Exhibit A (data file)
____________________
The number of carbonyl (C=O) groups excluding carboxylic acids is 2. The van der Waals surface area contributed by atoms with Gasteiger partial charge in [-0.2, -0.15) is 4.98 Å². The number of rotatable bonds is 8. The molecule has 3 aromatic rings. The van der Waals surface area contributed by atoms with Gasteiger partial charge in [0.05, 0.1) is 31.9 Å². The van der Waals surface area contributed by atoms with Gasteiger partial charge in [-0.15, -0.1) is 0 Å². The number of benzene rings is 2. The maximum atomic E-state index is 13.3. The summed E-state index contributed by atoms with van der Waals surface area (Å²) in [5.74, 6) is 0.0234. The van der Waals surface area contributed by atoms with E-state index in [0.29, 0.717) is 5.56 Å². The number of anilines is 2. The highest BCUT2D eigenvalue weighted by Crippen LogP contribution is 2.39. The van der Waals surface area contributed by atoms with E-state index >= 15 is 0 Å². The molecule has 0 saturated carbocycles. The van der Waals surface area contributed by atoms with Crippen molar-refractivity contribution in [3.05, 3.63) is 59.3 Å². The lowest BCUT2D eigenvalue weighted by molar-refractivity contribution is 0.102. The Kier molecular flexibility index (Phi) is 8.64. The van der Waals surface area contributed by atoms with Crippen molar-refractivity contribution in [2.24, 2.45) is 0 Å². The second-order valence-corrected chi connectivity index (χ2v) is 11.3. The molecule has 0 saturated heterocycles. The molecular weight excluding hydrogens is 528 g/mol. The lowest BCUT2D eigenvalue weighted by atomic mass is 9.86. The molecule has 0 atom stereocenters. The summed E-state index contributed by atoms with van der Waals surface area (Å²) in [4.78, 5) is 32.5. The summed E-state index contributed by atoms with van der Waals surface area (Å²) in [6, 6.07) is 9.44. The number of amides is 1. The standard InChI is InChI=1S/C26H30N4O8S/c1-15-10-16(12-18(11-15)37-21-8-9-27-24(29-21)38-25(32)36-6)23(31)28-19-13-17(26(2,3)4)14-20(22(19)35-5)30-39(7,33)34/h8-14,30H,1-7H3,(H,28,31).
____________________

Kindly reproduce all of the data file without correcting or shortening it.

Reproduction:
The number of carbonyl (C=O) groups excluding carboxylic acids is 2. The van der Waals surface area contributed by atoms with Gasteiger partial charge in [-0.2, -0.15) is 4.98 Å². The number of rotatable bonds is 8. The molecule has 3 aromatic rings. The van der Waals surface area contributed by atoms with Gasteiger partial charge in [0.05, 0.1) is 31.9 Å². The van der Waals surface area contributed by atoms with Gasteiger partial charge in [-0.15, -0.1) is 0 Å². The number of benzene rings is 2. The maximum atomic E-state index is 13.3. The summed E-state index contributed by atoms with van der Waals surface area (Å²) in [5.74, 6) is 0.0234. The van der Waals surface area contributed by atoms with E-state index in [0.29, 0.717) is 5.56 Å². The number of anilines is 2. The highest BCUT2D eigenvalue weighted by Crippen LogP contribution is 2.39. The van der Waals surface area contributed by atoms with E-state index >= 15 is 0 Å². The molecule has 0 saturated carbocycles. The van der Waals surface area contributed by atoms with Crippen molar-refractivity contribution in [3.05, 3.63) is 59.3 Å². The lowest BCUT2D eigenvalue weighted by molar-refractivity contribution is 0.102. The Kier molecular flexibility index (Phi) is 8.64. The van der Waals surface area contributed by atoms with Crippen molar-refractivity contribution in [2.24, 2.45) is 0 Å². The second-order valence-corrected chi connectivity index (χ2v) is 11.3. The molecule has 0 saturated heterocycles. The molecular weight excluding hydrogens is 528 g/mol. The lowest BCUT2D eigenvalue weighted by atomic mass is 9.86. The molecule has 0 atom stereocenters. The summed E-state index contributed by atoms with van der Waals surface area (Å²) in [4.78, 5) is 32.5. The summed E-state index contributed by atoms with van der Waals surface area (Å²) in [6, 6.07) is 9.44. The number of amides is 1. The standard InChI is InChI=1S/C26H30N4O8S/c1-15-10-16(12-18(11-15)37-21-8-9-27-24(29-21)38-25(32)36-6)23(31)28-19-13-17(26(2,3)4)14-20(22(19)35-5)30-39(7,33)34/h8-14,30H,1-7H3,(H,28,31).